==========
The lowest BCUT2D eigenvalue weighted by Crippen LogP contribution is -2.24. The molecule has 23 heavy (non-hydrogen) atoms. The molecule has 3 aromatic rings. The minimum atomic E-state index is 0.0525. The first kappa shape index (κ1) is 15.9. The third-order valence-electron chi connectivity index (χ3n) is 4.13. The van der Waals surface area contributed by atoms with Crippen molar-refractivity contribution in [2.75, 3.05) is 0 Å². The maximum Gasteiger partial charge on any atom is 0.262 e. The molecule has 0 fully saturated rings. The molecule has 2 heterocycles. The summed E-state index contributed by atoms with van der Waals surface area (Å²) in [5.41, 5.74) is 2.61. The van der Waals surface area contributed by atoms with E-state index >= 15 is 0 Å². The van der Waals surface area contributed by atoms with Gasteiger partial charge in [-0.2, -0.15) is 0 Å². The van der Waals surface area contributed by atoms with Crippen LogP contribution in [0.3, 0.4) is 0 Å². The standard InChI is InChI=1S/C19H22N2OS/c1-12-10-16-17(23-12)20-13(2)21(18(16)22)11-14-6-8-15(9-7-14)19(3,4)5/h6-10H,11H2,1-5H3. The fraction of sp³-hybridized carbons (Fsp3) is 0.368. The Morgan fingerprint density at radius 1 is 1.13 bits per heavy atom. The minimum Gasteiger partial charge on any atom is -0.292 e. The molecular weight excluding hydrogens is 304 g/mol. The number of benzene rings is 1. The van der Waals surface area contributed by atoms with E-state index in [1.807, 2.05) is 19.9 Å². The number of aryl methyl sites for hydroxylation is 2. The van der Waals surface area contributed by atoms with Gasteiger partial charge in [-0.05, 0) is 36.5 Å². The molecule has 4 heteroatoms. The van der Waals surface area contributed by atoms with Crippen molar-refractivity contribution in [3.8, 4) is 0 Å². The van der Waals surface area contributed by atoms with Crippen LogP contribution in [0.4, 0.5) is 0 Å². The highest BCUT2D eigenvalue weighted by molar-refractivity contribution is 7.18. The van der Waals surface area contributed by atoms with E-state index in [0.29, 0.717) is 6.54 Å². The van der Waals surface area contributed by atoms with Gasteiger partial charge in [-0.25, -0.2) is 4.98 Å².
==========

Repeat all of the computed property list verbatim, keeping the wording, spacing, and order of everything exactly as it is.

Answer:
The lowest BCUT2D eigenvalue weighted by Crippen LogP contribution is -2.24. The molecule has 23 heavy (non-hydrogen) atoms. The molecule has 3 aromatic rings. The minimum atomic E-state index is 0.0525. The first kappa shape index (κ1) is 15.9. The third-order valence-electron chi connectivity index (χ3n) is 4.13. The van der Waals surface area contributed by atoms with Crippen molar-refractivity contribution in [2.75, 3.05) is 0 Å². The maximum Gasteiger partial charge on any atom is 0.262 e. The molecule has 0 fully saturated rings. The molecule has 2 heterocycles. The summed E-state index contributed by atoms with van der Waals surface area (Å²) in [5.41, 5.74) is 2.61. The van der Waals surface area contributed by atoms with E-state index >= 15 is 0 Å². The van der Waals surface area contributed by atoms with Gasteiger partial charge in [-0.2, -0.15) is 0 Å². The van der Waals surface area contributed by atoms with Crippen LogP contribution in [0.3, 0.4) is 0 Å². The standard InChI is InChI=1S/C19H22N2OS/c1-12-10-16-17(23-12)20-13(2)21(18(16)22)11-14-6-8-15(9-7-14)19(3,4)5/h6-10H,11H2,1-5H3. The fraction of sp³-hybridized carbons (Fsp3) is 0.368. The Morgan fingerprint density at radius 1 is 1.13 bits per heavy atom. The minimum Gasteiger partial charge on any atom is -0.292 e. The molecular weight excluding hydrogens is 304 g/mol. The number of benzene rings is 1. The van der Waals surface area contributed by atoms with E-state index in [1.807, 2.05) is 19.9 Å². The number of aryl methyl sites for hydroxylation is 2. The van der Waals surface area contributed by atoms with Gasteiger partial charge in [-0.05, 0) is 36.5 Å². The molecule has 4 heteroatoms. The van der Waals surface area contributed by atoms with Crippen molar-refractivity contribution in [3.8, 4) is 0 Å². The van der Waals surface area contributed by atoms with Crippen LogP contribution in [0.4, 0.5) is 0 Å². The highest BCUT2D eigenvalue weighted by molar-refractivity contribution is 7.18. The van der Waals surface area contributed by atoms with E-state index in [0.29, 0.717) is 6.54 Å². The van der Waals surface area contributed by atoms with Gasteiger partial charge in [-0.25, -0.2) is 4.98 Å².